New article looks at the rise and fall of Medicare’s Independent Payment Advisory Board

ddjhppl_42_3“Technocratic Dreams, Political Realities: The Rise and Demise of Medicare’s Independent Payment Advisory Board,” an article by Jonathan Oberlander and Steven B. Spivack in the Journal of Health Politics, Policy and Law (volume 43, issue 3), offers a groundbreaking, in-depth look at the troubled history of the Independent Payment Advisory Board (IPAB), enacted as part of the 2010 Patient Protection and Affordable Care Act (PPACA) and repealed in February 2018 when President Donald Trump signed the Bipartisan Budget Act of 2018.

This article addresses technocracy and healthcare through IPAB, a board of healthcare experts hailed for its innovation and designed to formulate Medicare policy recommendations based on evidence and reason rather than politics. Authors Oberlander and Spivack explore why Congress initially enacted IPAB, how we understand its broad appeal to the health policy community, and why IPAB failed to live up to its original hype and remained in political purgatory, paralyzed by controversy and partisanship.

Most health policy experts supported IPAB. The board was an ambitious way to combat the influence of interest groups and the health care industry on Medicare policy. It was also seen as an antidote to legislative inertia and Congress’s inability to manage Medicare. Experts, as well as some members of Congress, agreed that lawmakers could not make difficult decisions about Medicare and envisioned the board as an instrument of health services research and congressional self control. After the board’s establishment, industry groups attacked it, while many Republicans and some Democrats criticized IPAB and supported its repeal. Instead of realizing its aspirations, the board was mired in irrelevance. Prior to its repeal, IPAB existed as a shell under a presidential administration opposed to its existence.

“IPAB’s brief, troubled history offers a cautionary tale about the role of evidence, expertise, and independent panels in US health policy making,” Oberlander and Spivack write. “IPAB’s establishment reflected good intentions: to restructure Medicare governance so that program policy making was driven more by evidence and less by interest group pressures; to compel policy makers to consider and ultimately make difficult choices in Medicare reform; to prevent Congress from micromanaging and mismanaging Medicare; to ensure that, if Congress did not act, steps were still taken to restrain Medicare spending; and to create safeguards against excessive spending. Yet the aspirations to rationalize Medicare through IPAB have floundered against political realities.”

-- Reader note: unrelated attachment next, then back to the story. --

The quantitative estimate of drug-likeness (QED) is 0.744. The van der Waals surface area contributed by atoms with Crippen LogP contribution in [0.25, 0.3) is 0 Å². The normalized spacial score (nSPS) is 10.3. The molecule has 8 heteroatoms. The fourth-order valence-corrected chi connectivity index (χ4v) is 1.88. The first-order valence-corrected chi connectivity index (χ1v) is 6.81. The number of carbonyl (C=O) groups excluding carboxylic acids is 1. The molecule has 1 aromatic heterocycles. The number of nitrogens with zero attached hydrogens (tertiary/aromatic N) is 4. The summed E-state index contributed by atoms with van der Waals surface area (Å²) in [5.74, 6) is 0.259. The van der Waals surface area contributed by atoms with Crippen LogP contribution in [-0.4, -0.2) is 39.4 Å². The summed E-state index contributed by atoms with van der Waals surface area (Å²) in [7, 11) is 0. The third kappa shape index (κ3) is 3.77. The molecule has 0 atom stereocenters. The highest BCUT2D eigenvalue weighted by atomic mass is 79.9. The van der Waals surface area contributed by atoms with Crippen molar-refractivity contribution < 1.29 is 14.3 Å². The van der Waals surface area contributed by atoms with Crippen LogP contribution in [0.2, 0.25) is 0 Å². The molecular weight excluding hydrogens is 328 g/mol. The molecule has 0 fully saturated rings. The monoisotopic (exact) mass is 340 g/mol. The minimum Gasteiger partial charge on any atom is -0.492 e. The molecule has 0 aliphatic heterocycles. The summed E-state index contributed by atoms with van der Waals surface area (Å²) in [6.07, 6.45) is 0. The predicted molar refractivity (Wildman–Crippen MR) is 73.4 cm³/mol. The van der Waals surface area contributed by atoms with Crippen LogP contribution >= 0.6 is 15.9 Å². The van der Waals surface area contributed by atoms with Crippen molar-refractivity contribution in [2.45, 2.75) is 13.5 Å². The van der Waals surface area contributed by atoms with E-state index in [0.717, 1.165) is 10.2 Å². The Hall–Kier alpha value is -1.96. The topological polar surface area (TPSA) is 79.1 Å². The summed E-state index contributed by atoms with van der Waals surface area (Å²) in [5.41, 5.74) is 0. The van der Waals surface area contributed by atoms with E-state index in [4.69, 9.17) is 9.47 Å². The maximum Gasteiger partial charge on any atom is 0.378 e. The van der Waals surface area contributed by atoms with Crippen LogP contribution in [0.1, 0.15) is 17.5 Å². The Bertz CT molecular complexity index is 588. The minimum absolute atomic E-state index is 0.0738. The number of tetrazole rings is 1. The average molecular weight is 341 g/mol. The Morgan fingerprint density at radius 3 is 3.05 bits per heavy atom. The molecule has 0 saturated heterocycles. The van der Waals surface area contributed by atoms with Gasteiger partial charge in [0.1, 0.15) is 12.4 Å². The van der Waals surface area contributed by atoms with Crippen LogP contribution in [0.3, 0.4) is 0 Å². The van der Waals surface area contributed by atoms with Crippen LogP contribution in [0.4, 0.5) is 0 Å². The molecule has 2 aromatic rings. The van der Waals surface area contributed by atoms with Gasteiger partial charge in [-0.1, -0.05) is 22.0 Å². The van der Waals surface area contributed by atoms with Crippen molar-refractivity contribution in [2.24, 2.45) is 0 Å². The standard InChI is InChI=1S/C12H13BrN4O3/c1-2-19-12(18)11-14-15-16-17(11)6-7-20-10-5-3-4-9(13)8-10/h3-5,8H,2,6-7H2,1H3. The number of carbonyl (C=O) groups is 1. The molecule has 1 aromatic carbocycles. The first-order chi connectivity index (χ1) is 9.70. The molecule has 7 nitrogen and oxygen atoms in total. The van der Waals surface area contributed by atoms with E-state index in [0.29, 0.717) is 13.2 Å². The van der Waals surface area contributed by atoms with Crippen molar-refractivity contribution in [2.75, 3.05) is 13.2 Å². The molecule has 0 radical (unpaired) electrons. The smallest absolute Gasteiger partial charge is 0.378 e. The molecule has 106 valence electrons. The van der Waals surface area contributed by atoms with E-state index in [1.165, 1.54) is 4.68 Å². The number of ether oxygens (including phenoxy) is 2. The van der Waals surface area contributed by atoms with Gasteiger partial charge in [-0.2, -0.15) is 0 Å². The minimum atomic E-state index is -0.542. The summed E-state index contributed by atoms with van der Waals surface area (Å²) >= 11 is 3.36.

For more information regarding the Journal of Health Politics, Policy and Law, please visit

Read the full article here.


  1. indeed these are very interesting as say prof dr mircea orasanu and prof horia orasanu in connection with following as JOURNAL


  2. in these cases we see and consider as say prof dr mircea orasanu that this JOURNAL is very indicated for news political specially in romania where appear thus frim questions


  3. also this journal being almost first formidable in mathematics and political as say prof dr mircea and prof horia orasanu we consider that followed appear
    ABSTRACT Along a phase transition line, the pressure and temperature are not independent of each other, since the system is univariant, that is, only one intensive parameter can be varied independently.

    When the system is in a state of equilibrium, i.e., thermal, mechanical and chemical equilibrium, the temperature of the two phases has to be identical, the pressure of the two phases has to be equal and the chemical potential also should be the same in both the phases.

    Representing in terms of Gibbs free energy, the criterion of equilibrium is:

    at constant T and P


    Consider a system consisting of a liquid phase at state 1 and a vapour phase at state 1’ in a state of equilibrium. Let the temperature of the system is changed from T1 to T2 along the vaporization curve.

    For the phase transition for 1 to 1’:


    In reaching state 2 from state 1, the change in the Gibbs free energy of the liquid phase is given by:

    Similarly, the change in the Gibbs free energy of the vapour phase in reaching the state 2’ from state 1’ is given by:



    Where the subscript sat implies that the derivative is along the saturation curve.

    The entropy change associated with the phase transition:


    Which is known as the Clapeyron equation

    Since is always positive during the phase transition, sat will be positive or negative depending upon whether the transition is accompanied by expansion ( >0) or contraction ( > )and hence = = =RT/P.

    The Clapeyron equation becomes:


    which is known as the Clausius-Clapeyron equation.

    Assume that is constant over a small temperature range, the above equation can be integrated to get,

    or +constant

    Hence, a plot of lnP versus 1/T yields a straight line the slope of which is equal to –(hfg/R).

    Kirchoff Equation

    Kirchoff relation predicts the effect of temperature on the latent heat of phase transition.

    Consider the vaporization of a liquid at constant temperature and pressure as shown in figure. The late


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